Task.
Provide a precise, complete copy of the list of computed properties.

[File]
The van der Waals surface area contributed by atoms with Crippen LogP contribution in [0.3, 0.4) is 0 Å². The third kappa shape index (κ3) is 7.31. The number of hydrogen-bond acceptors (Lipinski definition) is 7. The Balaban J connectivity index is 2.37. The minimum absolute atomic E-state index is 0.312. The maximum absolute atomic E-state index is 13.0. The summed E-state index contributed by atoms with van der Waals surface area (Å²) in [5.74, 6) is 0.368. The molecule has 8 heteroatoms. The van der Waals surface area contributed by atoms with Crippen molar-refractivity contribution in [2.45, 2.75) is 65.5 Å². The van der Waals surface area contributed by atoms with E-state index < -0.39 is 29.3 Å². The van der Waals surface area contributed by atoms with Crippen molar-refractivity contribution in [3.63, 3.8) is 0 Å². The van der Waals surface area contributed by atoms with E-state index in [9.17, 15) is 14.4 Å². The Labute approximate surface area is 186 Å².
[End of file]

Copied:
The van der Waals surface area contributed by atoms with Crippen LogP contribution in [0.3, 0.4) is 0 Å². The third kappa shape index (κ3) is 7.31. The number of hydrogen-bond acceptors (Lipinski definition) is 7. The Balaban J connectivity index is 2.37. The minimum absolute atomic E-state index is 0.312. The maximum absolute atomic E-state index is 13.0. The summed E-state index contributed by atoms with van der Waals surface area (Å²) in [5.74, 6) is 0.368. The molecule has 8 heteroatoms. The van der Waals surface area contributed by atoms with Crippen molar-refractivity contribution in [2.45, 2.75) is 65.5 Å². The van der Waals surface area contributed by atoms with E-state index < -0.39 is 29.3 Å². The van der Waals surface area contributed by atoms with Crippen molar-refractivity contribution in [3.63, 3.8) is 0 Å². The van der Waals surface area contributed by atoms with E-state index in [9.17, 15) is 14.4 Å². The Labute approximate surface area is 186 Å².